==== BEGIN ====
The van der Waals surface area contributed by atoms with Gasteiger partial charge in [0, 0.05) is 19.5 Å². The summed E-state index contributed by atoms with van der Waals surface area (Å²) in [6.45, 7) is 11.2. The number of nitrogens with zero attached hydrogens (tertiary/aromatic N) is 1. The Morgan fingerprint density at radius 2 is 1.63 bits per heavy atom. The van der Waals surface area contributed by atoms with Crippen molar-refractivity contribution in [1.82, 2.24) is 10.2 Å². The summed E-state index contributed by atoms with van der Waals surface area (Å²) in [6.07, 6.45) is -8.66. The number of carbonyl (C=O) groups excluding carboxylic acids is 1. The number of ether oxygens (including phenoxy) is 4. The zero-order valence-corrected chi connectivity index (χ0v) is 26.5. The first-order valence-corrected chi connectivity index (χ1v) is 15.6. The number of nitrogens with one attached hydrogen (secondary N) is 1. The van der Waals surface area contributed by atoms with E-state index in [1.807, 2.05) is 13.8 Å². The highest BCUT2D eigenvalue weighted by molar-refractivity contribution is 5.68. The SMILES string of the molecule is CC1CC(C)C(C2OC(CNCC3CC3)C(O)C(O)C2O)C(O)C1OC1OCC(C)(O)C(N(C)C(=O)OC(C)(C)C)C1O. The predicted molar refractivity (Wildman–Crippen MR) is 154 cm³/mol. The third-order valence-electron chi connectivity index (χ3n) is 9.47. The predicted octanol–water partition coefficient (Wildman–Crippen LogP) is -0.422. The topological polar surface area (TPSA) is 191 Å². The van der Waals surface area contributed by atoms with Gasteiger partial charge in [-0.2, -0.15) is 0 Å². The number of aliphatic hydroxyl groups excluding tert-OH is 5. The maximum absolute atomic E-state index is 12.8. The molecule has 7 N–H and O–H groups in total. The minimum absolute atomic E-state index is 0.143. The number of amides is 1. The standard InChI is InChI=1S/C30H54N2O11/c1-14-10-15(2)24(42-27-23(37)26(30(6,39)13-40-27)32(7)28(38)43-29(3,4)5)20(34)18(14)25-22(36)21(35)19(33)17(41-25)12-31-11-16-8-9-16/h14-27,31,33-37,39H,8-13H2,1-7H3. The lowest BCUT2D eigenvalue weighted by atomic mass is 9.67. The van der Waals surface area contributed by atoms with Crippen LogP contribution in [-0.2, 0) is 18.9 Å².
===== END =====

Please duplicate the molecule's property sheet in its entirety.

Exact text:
The van der Waals surface area contributed by atoms with Gasteiger partial charge in [0, 0.05) is 19.5 Å². The summed E-state index contributed by atoms with van der Waals surface area (Å²) in [6.45, 7) is 11.2. The number of nitrogens with zero attached hydrogens (tertiary/aromatic N) is 1. The Morgan fingerprint density at radius 2 is 1.63 bits per heavy atom. The van der Waals surface area contributed by atoms with Crippen molar-refractivity contribution in [1.82, 2.24) is 10.2 Å². The summed E-state index contributed by atoms with van der Waals surface area (Å²) in [6.07, 6.45) is -8.66. The number of carbonyl (C=O) groups excluding carboxylic acids is 1. The number of ether oxygens (including phenoxy) is 4. The zero-order valence-corrected chi connectivity index (χ0v) is 26.5. The first-order valence-corrected chi connectivity index (χ1v) is 15.6. The number of nitrogens with one attached hydrogen (secondary N) is 1. The van der Waals surface area contributed by atoms with E-state index in [1.807, 2.05) is 13.8 Å². The highest BCUT2D eigenvalue weighted by molar-refractivity contribution is 5.68. The SMILES string of the molecule is CC1CC(C)C(C2OC(CNCC3CC3)C(O)C(O)C2O)C(O)C1OC1OCC(C)(O)C(N(C)C(=O)OC(C)(C)C)C1O. The predicted molar refractivity (Wildman–Crippen MR) is 154 cm³/mol. The third-order valence-electron chi connectivity index (χ3n) is 9.47. The predicted octanol–water partition coefficient (Wildman–Crippen LogP) is -0.422. The topological polar surface area (TPSA) is 191 Å². The van der Waals surface area contributed by atoms with Gasteiger partial charge in [-0.2, -0.15) is 0 Å². The number of aliphatic hydroxyl groups excluding tert-OH is 5. The maximum absolute atomic E-state index is 12.8. The molecule has 7 N–H and O–H groups in total. The minimum absolute atomic E-state index is 0.143. The number of amides is 1. The standard InChI is InChI=1S/C30H54N2O11/c1-14-10-15(2)24(42-27-23(37)26(30(6,39)13-40-27)32(7)28(38)43-29(3,4)5)20(34)18(14)25-22(36)21(35)19(33)17(41-25)12-31-11-16-8-9-16/h14-27,31,33-37,39H,8-13H2,1-7H3. The lowest BCUT2D eigenvalue weighted by atomic mass is 9.67. The van der Waals surface area contributed by atoms with Crippen LogP contribution in [-0.2, 0) is 18.9 Å².